Well there is of course good and bad news. I am sure you are expecting that, especially if you have a fussy eater. In the ideal world our children would eat as we want them to, it would be soooo much easier if they did. But, this just isn’t always the case. If your child is falling below the ideal servings for vegies, just know that you aren’t alone and as long as you are offering predominantly healthy food then you are doing the right thing. “You can lead a horse to water…”.
Still the news isn’t all bad and at the end of the day you have to look at each individual child.
Energy in the balance
Interestingly CNPAS has shown that about 6 per cent of energy in our children’s diets comes from non-alcoholic beverages (this excludes water and milk). We are seeing a rise in the amount of sweet drinks such as cordials and fruit juices, and sometimes fatty drinks, such as flavoured milk. Research suggests that obese preschoolers consume twice as much energy from non-core drinks as non-obese children.
The whole issue of ‘over-nutrition’ suggests that just reducing energy intake by a small percentage (similar to the amount consumed in non-core beverages), can significantly impact positively on health outcomes in the long term. Do you see a trend? Yes, think hard about the cordial and juice in the fridge.
Unlikely this will be news to you, given the media attention on our growing waistlines, and for good reason. Figures show around 20–25 per cent of Australian children are either overweight or obese, and the 9-16 year age group appears to be most at risk. The most common consequences of obesity in childhood (and adolescence) are poor body image and self-esteem. The health impacts of childhood obesity include high blood pressure and blood cholesterol, raised blood sugar levels, Type II diabetes, joint problems, sleep apnoea, asthma, and fatty liver.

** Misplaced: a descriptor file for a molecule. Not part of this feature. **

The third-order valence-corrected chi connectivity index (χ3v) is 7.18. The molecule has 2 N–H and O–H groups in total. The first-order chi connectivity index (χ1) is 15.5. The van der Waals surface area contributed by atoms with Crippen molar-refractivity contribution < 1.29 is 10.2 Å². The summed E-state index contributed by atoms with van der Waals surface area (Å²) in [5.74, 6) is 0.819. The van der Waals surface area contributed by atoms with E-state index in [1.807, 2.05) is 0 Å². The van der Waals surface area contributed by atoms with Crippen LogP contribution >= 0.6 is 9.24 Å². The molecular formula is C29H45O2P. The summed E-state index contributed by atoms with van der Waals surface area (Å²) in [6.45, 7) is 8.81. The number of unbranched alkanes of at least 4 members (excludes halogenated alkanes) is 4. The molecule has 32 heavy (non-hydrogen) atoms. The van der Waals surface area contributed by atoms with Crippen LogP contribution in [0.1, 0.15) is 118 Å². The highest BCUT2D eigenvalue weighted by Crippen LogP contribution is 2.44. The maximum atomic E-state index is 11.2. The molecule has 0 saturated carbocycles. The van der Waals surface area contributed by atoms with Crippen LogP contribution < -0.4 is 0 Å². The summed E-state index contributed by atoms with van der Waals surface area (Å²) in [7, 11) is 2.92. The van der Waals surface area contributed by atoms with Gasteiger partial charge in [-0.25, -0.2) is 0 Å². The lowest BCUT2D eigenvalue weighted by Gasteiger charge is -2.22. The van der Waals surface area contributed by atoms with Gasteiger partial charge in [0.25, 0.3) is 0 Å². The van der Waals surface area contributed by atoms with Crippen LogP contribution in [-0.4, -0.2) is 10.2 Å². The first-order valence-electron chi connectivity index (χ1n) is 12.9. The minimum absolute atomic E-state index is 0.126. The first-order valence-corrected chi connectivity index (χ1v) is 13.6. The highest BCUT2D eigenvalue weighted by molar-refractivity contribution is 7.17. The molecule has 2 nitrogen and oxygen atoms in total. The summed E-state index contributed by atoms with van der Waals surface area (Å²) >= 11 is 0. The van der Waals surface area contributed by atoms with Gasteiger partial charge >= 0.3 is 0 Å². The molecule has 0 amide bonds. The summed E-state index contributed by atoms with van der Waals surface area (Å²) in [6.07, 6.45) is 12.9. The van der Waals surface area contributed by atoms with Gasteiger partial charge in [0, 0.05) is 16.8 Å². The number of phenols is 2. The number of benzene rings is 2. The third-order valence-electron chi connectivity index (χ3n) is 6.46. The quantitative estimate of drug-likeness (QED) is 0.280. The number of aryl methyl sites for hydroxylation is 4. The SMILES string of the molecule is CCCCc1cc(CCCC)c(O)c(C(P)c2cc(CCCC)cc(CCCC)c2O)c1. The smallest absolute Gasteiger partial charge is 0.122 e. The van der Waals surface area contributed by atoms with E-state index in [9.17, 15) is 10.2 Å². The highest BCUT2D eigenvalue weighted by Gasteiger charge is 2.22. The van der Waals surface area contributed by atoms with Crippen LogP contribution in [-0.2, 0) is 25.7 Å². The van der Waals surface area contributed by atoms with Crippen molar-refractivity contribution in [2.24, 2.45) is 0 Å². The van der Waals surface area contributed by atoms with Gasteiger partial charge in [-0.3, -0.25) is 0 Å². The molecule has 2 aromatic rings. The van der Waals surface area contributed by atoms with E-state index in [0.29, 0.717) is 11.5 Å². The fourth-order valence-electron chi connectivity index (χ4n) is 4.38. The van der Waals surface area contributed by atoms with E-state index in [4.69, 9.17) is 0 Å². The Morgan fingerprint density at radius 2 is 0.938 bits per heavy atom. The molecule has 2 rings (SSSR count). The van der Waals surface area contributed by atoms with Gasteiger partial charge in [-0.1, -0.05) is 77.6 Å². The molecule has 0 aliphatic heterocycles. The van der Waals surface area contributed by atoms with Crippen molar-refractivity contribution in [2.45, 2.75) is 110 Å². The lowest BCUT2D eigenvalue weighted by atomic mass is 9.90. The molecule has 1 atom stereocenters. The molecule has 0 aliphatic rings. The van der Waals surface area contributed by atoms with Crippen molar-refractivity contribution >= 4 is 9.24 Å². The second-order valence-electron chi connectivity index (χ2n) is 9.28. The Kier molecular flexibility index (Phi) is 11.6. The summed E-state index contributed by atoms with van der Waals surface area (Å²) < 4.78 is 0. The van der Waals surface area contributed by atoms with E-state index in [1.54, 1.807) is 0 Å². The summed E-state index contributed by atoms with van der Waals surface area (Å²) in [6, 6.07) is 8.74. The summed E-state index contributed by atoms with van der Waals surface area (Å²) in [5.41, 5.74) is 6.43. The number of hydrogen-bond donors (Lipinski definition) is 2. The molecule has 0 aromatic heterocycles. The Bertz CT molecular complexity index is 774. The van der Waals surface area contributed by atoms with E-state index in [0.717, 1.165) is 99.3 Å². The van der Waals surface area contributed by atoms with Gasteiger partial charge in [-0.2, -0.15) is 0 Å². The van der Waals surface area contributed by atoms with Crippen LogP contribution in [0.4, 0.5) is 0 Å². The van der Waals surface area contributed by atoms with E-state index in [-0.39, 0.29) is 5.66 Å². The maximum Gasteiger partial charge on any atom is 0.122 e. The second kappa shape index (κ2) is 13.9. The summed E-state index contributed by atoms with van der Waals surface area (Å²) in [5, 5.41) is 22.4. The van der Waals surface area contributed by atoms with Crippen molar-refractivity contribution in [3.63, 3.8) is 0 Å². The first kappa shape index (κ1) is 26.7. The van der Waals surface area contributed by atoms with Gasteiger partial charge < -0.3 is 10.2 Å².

Food groups (ticks and crosses):
On the whole, our children are doing well with food groups such as meat/fish/poultry and dairy, but let’s take a look at some of the other food groups. You may not be surprised at which ones children aren’t doing so great on, but just how troublesome the figures are might be more eyebrow raising.